More people in the United States are taking public transit, according to this NYTimes article by Jon Hurdle. The reason for the increase is complex but identifiable.
Stronger economic growth is playing an important role in the increased use of public transit, as more people are using the systems to get to an increasing number of jobs, the association reported, and transit agencies are nurturing growth by expanding their systems or improving services.
“We’re seeing that where cities have invested in transit, their unemployment rates have dropped, and employment is going up because people can get there,” Mr. Melaniphy said.
Could a Colorado Hyperloop be a jobs magnifier for the state? The article continues, not on New York City’s mega subway, but with RTD!
In Denver, the Regional Transit District topped 101 million passenger trips last year, its most ever, helped by an improving economy and an increasing acceptance that public transit is an attractive alternative to the automobile, said Scott Reed, a spokesman for the district.
One of the challenges is simply getting people to try public transportation, Mr. Reed said, but when they do, “they find it is so much easier than they had feared.”
The 14-mile light-rail W Line connecting Denver, Lakewood and Golden, Colo., opened in April, and by the end of the year, it was carrying about 15,000 passengers a day, as planned. The line is part of a FasTracks expansion program, which will consist of 122 additional miles of light and commuter rail, 18 miles of a bus rapid transit system and a doubling of park-and-ride facilities, all scheduled for completion in 2016.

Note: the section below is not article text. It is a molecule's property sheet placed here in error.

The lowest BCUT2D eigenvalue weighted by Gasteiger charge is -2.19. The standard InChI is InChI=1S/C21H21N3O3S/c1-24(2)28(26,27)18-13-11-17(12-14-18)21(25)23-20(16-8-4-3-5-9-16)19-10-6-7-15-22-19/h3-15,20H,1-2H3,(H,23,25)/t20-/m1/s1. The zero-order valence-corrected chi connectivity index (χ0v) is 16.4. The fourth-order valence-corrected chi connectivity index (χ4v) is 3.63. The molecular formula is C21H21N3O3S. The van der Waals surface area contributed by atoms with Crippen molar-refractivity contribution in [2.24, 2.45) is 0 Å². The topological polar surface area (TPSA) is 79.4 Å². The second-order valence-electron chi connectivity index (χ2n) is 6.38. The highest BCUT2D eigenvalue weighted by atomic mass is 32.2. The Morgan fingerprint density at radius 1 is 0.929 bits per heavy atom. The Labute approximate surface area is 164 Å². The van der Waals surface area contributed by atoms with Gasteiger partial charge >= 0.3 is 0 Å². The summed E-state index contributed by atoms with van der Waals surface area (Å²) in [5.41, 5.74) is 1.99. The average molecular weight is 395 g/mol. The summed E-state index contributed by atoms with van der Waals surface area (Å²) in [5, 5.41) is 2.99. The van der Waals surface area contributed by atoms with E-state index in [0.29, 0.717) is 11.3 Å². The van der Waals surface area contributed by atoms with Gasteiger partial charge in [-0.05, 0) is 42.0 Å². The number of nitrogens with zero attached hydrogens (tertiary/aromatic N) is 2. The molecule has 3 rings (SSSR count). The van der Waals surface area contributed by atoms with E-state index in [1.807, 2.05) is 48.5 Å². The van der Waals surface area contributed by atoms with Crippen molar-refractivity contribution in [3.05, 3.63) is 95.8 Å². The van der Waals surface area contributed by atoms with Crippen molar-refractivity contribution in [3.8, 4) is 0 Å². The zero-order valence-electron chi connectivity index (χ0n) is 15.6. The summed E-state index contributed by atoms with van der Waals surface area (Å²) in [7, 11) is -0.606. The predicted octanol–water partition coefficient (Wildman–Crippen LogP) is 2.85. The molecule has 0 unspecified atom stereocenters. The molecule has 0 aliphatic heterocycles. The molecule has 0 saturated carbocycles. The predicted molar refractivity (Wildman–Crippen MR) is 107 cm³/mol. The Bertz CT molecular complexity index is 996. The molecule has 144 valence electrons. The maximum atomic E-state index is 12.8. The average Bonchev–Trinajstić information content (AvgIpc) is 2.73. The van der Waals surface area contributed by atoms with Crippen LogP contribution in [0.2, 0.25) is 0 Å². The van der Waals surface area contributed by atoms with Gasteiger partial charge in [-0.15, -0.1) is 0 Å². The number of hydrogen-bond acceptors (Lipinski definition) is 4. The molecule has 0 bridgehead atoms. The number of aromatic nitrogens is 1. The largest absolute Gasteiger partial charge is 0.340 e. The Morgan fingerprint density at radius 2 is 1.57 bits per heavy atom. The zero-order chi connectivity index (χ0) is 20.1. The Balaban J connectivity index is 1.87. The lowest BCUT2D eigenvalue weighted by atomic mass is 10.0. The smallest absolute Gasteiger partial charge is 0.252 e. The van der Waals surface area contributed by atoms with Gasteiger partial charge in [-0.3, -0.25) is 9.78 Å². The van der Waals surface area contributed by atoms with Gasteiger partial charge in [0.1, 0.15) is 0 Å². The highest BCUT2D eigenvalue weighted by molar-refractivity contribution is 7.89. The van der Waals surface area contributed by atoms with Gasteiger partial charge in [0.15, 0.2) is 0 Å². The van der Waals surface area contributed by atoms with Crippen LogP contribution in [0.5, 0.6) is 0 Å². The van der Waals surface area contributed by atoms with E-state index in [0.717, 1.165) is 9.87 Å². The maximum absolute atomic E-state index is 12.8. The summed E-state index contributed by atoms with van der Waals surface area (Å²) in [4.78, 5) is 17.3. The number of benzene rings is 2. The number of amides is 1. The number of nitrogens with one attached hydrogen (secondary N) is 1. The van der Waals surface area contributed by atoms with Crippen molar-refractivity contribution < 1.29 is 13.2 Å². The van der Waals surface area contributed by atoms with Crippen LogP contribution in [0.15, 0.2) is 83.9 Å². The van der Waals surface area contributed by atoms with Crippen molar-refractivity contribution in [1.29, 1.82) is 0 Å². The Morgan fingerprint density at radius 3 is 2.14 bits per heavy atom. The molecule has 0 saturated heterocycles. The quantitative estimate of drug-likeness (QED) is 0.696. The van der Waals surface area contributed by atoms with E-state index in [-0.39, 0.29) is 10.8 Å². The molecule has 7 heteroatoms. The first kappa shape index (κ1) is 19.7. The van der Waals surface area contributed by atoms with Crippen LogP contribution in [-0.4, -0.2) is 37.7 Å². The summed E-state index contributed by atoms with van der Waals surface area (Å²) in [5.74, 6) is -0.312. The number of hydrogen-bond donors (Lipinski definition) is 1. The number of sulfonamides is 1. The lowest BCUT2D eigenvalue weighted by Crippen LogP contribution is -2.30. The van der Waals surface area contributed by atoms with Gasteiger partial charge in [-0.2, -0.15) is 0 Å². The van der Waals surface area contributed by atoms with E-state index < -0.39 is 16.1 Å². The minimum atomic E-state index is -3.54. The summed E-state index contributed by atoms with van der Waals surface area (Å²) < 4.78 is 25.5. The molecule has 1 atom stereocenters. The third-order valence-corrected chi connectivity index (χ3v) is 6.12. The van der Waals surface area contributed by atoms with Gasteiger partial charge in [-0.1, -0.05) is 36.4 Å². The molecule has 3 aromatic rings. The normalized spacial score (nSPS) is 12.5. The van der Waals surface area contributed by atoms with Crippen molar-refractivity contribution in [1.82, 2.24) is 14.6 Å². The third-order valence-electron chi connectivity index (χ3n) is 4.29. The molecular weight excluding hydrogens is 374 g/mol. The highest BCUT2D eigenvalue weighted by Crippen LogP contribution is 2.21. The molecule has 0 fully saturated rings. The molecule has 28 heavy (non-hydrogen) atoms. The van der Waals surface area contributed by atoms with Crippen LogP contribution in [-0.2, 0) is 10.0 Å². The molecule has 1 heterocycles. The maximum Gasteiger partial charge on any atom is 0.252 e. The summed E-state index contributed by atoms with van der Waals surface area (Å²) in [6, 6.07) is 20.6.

The estimated $7 billion cost is being paid for in part with a 0.4 percent sales tax, which voters approved in 2004. Nationally, taxpayers are increasingly willing to finance public transportation improvements, Mr. Melaniphy said.
In the last two years, more than 70 percent of transit tax initiatives have succeeded, he said.
I think the tax debate muddles the article, but it is clear, if you build transport systems, people will use them. The Front Range is incredibly car heavy right now. We need to move to ultra fast, medium to far distance, cheap transportation. Coloradans have to start planning future transport like the Hyperloop.